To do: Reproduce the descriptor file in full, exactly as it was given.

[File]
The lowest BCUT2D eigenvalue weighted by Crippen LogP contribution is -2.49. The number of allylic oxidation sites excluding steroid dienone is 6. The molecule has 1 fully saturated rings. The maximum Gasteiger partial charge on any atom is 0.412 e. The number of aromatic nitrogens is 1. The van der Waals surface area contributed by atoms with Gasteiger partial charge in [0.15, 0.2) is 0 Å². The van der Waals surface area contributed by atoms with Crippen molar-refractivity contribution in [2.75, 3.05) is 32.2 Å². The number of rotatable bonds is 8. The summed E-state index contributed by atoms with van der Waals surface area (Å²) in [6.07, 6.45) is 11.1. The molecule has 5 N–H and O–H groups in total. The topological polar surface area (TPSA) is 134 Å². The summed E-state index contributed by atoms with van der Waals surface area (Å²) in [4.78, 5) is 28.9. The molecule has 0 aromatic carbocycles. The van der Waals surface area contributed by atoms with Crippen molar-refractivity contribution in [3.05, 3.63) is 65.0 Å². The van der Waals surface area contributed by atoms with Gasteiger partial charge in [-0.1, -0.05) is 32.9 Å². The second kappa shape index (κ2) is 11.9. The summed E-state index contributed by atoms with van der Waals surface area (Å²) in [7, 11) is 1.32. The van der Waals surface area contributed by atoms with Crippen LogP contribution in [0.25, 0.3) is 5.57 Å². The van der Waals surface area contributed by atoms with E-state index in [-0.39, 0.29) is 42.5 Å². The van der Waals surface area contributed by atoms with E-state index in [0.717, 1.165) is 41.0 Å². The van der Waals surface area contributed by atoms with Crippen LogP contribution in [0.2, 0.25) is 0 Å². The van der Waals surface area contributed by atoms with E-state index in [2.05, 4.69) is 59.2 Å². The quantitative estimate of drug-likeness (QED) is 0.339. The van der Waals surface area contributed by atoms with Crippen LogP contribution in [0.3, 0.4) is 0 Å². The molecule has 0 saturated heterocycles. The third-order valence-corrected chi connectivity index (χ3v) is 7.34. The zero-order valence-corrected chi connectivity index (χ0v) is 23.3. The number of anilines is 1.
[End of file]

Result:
The lowest BCUT2D eigenvalue weighted by Crippen LogP contribution is -2.49. The number of allylic oxidation sites excluding steroid dienone is 6. The molecule has 1 fully saturated rings. The maximum Gasteiger partial charge on any atom is 0.412 e. The number of aromatic nitrogens is 1. The van der Waals surface area contributed by atoms with Gasteiger partial charge in [0.15, 0.2) is 0 Å². The van der Waals surface area contributed by atoms with Crippen molar-refractivity contribution in [2.75, 3.05) is 32.2 Å². The number of rotatable bonds is 8. The summed E-state index contributed by atoms with van der Waals surface area (Å²) in [6.07, 6.45) is 11.1. The molecule has 5 N–H and O–H groups in total. The topological polar surface area (TPSA) is 134 Å². The summed E-state index contributed by atoms with van der Waals surface area (Å²) in [4.78, 5) is 28.9. The molecule has 0 aromatic carbocycles. The van der Waals surface area contributed by atoms with Crippen molar-refractivity contribution in [3.05, 3.63) is 65.0 Å². The van der Waals surface area contributed by atoms with Gasteiger partial charge in [-0.1, -0.05) is 32.9 Å². The second kappa shape index (κ2) is 11.9. The summed E-state index contributed by atoms with van der Waals surface area (Å²) in [7, 11) is 1.32. The van der Waals surface area contributed by atoms with Crippen LogP contribution in [0.25, 0.3) is 5.57 Å². The van der Waals surface area contributed by atoms with E-state index in [-0.39, 0.29) is 42.5 Å². The van der Waals surface area contributed by atoms with E-state index in [0.717, 1.165) is 41.0 Å². The van der Waals surface area contributed by atoms with Crippen LogP contribution in [0.2, 0.25) is 0 Å². The van der Waals surface area contributed by atoms with E-state index in [2.05, 4.69) is 59.2 Å². The quantitative estimate of drug-likeness (QED) is 0.339. The van der Waals surface area contributed by atoms with Crippen LogP contribution in [0.3, 0.4) is 0 Å². The molecule has 0 saturated heterocycles. The third-order valence-corrected chi connectivity index (χ3v) is 7.34. The zero-order valence-corrected chi connectivity index (χ0v) is 23.3. The number of anilines is 1.